The EOS network has stuttered, choked, and stalled this past week, after a bottleneck led to a congestion of computing resources. The traffic jam has made it difficult for some users to process transactions.

Check this graph: in the middle of October, there were over 150,000 user contracts per day. By the start of November, that number has fallen by 43 percent. It’s currently the lowest it’s been all year. 

But how did this happen? Is this EOS’s version of Fairwin, the alleged ponzi scheme that ground the Ethereum network to a halt?.

“Basically free money”

It turns out the likely culprit is a “token airdrop” released on Friday by EIDOS that let users on the EOS network “mine” tokens with unused CPU. Sending 0.001 EOS to the EIDOS contract returns 0.0001 EOS, and then 0.811 EIDOS. Because EIDOS is actually worth something—1 EIDOS is worth 0.0667$—people are motivated to game the system.

“EIDOS is basically free money,” Jon Jordan, director of communications at DappRadar, tells Decrypt

The more EOS users that worked out how to automate the process, the slower—and more expensive—the network became. “What's happening is people can earn more money through this airdrop, they're using up all the blockchain's resources,” says Jordan.

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According to Adrian Krion, a developer of Chain Clash, “The price for using the EOS network has risen by about a factor of 10,000–20,000 compared to Thursday. This effectively prevents quite a bunch of people from even using the EOS network, at all.”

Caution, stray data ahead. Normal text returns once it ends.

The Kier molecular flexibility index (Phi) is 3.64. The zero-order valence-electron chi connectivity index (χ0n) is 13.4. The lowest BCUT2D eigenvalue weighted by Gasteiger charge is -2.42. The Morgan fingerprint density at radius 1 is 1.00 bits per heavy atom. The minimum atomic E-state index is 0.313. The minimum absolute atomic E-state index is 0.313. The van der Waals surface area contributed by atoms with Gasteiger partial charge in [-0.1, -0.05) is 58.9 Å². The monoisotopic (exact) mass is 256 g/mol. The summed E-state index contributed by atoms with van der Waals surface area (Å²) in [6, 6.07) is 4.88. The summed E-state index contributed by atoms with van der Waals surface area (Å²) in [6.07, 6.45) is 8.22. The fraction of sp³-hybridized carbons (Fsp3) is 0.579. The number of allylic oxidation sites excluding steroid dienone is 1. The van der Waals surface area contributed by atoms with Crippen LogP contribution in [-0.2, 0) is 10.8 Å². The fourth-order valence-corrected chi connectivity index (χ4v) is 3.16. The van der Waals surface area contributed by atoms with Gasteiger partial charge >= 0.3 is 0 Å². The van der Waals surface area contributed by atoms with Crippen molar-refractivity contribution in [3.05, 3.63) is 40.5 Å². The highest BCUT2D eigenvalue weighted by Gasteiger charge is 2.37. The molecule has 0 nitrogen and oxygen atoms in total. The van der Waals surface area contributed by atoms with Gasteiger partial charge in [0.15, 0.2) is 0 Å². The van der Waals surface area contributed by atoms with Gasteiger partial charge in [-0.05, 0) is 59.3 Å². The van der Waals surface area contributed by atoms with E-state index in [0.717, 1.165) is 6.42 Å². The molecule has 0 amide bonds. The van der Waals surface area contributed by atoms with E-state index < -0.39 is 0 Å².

A developer message on the EOS Knights dapp said that it is difficult to run EOS-related dapp “because of an issue on the EOS network.” 

According to prescient network analysis by Dexaran earlier this month, the issue goes a little deeper: In EOS, each block is created 500 milliseconds apart; blocks must be validated within 200 milliseconds, and the other 300 milliseconds are devoted to sending the blocks throughout the network. 

But, once enough computers hit the 200 millisecond cap, the network hits “congestion mode”, whereby the amount of CPU they can use is throttled.

Clearing (network) congestion

The reason why the network is still congested, according to Dexaran, is because “the congestion of the network takes too long to recover and resume its normal state. To increase the cost of a similar attack, the state of the network and the congestion should resolve faster.”

On Reddit, the EOS community were split. u/stablecoin considered the matter “nothing but a speed bump”, and that it is working exactly as it’s designed. 

But u/Snibes1 disagreed: “If it truly would’ve worked correctly, IMO, the price for resources would’ve scaled so quickly that it would’ve made this situation impossible.”